The AS-A-B protocol is not as economical as the A-B-AS one because of the last cryptographic operation Eab(g(Na,Nb,A)), which is different from the Eb(g(Na,Nb,A)) term found in step (2a), where the initial unit Kb is used instead of the new piece of information Kab thus costing an extra cryptographic operation to be computed by the parties.
The AS-A-B scheme needs two more flows in case registration is required at the server AS. Registering would be done easily if we require that after step (3) of FIG. 6, B send A Eb(g(Nb,Ns,A,Kab)), and then A send the AS Ea(g(Na,Ns,B,Kab)) and relay Eb(g(Nb,Ns,A,Kab)) which comes from B in two extra flows of information. It should be noted here that authentication of A and B by the AS is not required for the mutual authentication between A and B. AS would need to authenticate A and B only for logging and audit purposes if desired, in which case the extra flows are executed. AS-A-B and A-B-AS Combination.
Because they are closely related and together are needed to enable flexibility in accessing the server, both protocols are represented side-by-side in FIG. 7 for comparison between and understanding of the variants. The flows in the two leftmost columns (below the titles A, B, and AS) describe the so-called A-B-AS protocol, while the flows in the two right most columns (below the titles AS, A, B) describe the so-called AS-A-B protocol.
Both A-B-AS and AS-A-B are based on using a basic three-way exchange twice, once between A and B, and once between the AS and whichever party contacts it. The two instances of three way exchange are noted (1)-(2)-(3) and (a)-(b)-(c) respectively in FIG. 7. Notice that (c) flow is missing in AS-A-B. As previously explained, two flows representing it can be added).
It can be noted from this presentation of the protocols that the interactions between A and B and the interactions between the AS and A or B are quite similar in the A-B-AS and the AS-A-B scheme. More importantly, the initiator of the communication (A) starts always with the same flow (1) which simplifies the logic. Also the decision of who contacts the server can be done by B (or more generally by the other members of the group who know how to contact a server). Thus, the choice of the right protocol instance being made only on the fly, during the execution of the protocol.
Once a party is assigned the role of the initiator (A) or the role of the responder (B) it can always determine what the next step of the protocol will be following a simple logic procedure. An entity that wants to start the protocol with another one is designated as the initiator (A) and an entity that receives the first protocol message (Na) from another entity is designated as the responder (B).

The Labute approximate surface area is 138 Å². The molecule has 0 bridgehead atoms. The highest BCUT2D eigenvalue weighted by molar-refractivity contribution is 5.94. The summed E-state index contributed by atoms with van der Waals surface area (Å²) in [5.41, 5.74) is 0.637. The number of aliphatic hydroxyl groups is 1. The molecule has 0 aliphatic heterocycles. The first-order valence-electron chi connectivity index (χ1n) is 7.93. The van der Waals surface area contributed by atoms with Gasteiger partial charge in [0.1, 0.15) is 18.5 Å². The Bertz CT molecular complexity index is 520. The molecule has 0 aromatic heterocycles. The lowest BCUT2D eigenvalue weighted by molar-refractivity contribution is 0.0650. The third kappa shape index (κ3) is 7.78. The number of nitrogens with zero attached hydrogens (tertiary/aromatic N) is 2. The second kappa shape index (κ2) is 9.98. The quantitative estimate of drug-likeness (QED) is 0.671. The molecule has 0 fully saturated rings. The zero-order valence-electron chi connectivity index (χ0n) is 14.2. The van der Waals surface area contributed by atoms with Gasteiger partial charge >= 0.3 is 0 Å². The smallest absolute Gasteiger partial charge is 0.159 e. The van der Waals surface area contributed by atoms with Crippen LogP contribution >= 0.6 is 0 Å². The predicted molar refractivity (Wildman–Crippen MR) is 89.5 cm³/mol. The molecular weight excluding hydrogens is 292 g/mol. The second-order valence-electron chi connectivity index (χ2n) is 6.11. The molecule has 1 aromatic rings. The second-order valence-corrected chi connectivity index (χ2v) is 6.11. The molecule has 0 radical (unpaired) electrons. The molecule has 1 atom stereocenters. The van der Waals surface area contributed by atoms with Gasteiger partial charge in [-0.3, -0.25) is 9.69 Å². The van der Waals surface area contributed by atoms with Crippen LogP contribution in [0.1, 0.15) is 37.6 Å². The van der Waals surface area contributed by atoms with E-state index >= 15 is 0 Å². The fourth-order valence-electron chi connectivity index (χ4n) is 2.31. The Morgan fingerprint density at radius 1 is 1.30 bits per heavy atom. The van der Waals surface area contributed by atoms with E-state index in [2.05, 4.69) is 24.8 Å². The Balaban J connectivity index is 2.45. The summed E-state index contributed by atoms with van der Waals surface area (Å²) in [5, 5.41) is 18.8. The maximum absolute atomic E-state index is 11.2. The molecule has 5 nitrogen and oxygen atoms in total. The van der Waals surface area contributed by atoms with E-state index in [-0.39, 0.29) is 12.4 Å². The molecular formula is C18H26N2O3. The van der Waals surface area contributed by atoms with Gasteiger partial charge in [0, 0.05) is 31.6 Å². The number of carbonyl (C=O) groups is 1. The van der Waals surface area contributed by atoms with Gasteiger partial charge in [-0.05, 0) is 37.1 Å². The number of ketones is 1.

The extension of the logic to a more than two participants (not only A and B, but rather, A,C,D,F,B for example) is immediate (as flows among A and B are repeated and information gathering from various users is done and added to the flows). We will explain it in more details below.
The logic diagram that defines the behavior of the initiator is presented in FIG. 8. As shown in that diagram, an initiator can deterministically execute the protocol steps that match the responder's behavior and the network connectivity with the AS. The logic procedure aborts the protocol execution only in the case when neither the initiator nor the responder have a connection with the AS, or in the case that a shared key Kab initiated or obtained from a previous execution of the multi-party protocol is still valid (in which case the parties can use the previous key).
In dynamic environment the logical decision of whether the server is accessible, is done by the party (in our case B) by starting a search procedure in the network to locate the server. Such activation of a search procedure may be added to the computation of the protocol. The result of such a search is either the location (path, say) to the server, or a negative answer.
FIG. 9 presents the behavior of the responder. The responder can also deterministically choose the protocol steps that match the initiator's behavior and the network connectivity with the AS following that logic. We assume the responder goes to the server when possible (other variants are also possible).
A many user (three or more) needs small extensions to the protocols presented so far. What is needed, is:
A "group identifier" GI which is the ordered (by names) list of the identities of the members to identify the group on every message.
The path information (which can be initially determined by the initiator, or dynamically). It includes the indication of a path order in a list, and a second list indicating where the current message information has already visited. The second list may be unnecessary if the order of message relay is given by the path order.
In addition, each group has a "group name" GN which is a secure hash function of the group identifier list to 64 bit value to be used in computations of the pieces of coded information which carry the group's new key from the server to the various users. For a way to implement a safe hash function see R. R. Jueneman, "A high speed manipulation detection code", in Advances in Cryptology, Crypto86 proceedings, Ed. A. M. Odlyzko, Lecture Notes in Computer Science 263, Springer-Verlag, 1987 pages 327-346.
Also, we keep a list of the freshness information collected, denoted by Na,Nb1,Nb2,Nb, and its 64-bit hash value FN (freshness name).